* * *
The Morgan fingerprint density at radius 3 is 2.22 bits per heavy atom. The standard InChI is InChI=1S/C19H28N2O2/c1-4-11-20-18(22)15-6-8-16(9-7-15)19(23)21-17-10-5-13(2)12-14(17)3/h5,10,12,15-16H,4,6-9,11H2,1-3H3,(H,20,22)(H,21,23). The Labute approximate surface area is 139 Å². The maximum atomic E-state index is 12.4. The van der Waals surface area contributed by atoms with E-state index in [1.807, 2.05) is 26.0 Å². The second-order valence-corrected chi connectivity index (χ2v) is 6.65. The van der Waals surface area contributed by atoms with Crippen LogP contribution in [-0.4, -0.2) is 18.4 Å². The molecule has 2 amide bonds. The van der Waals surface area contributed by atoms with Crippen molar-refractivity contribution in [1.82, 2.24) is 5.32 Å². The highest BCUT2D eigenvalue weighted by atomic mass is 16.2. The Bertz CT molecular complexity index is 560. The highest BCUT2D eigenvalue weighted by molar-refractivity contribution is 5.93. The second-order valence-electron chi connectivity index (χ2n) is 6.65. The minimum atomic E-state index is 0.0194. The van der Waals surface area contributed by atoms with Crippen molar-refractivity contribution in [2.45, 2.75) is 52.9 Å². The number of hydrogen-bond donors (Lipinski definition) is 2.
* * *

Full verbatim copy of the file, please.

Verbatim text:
The Morgan fingerprint density at radius 3 is 2.22 bits per heavy atom. The standard InChI is InChI=1S/C19H28N2O2/c1-4-11-20-18(22)15-6-8-16(9-7-15)19(23)21-17-10-5-13(2)12-14(17)3/h5,10,12,15-16H,4,6-9,11H2,1-3H3,(H,20,22)(H,21,23). The Labute approximate surface area is 139 Å². The maximum atomic E-state index is 12.4. The van der Waals surface area contributed by atoms with E-state index in [1.807, 2.05) is 26.0 Å². The second-order valence-corrected chi connectivity index (χ2v) is 6.65. The van der Waals surface area contributed by atoms with Crippen LogP contribution in [-0.4, -0.2) is 18.4 Å². The molecule has 2 amide bonds. The van der Waals surface area contributed by atoms with Crippen molar-refractivity contribution in [1.82, 2.24) is 5.32 Å². The highest BCUT2D eigenvalue weighted by atomic mass is 16.2. The Bertz CT molecular complexity index is 560. The highest BCUT2D eigenvalue weighted by molar-refractivity contribution is 5.93. The second-order valence-electron chi connectivity index (χ2n) is 6.65. The minimum atomic E-state index is 0.0194. The van der Waals surface area contributed by atoms with Crippen molar-refractivity contribution in [2.45, 2.75) is 52.9 Å². The number of hydrogen-bond donors (Lipinski definition) is 2.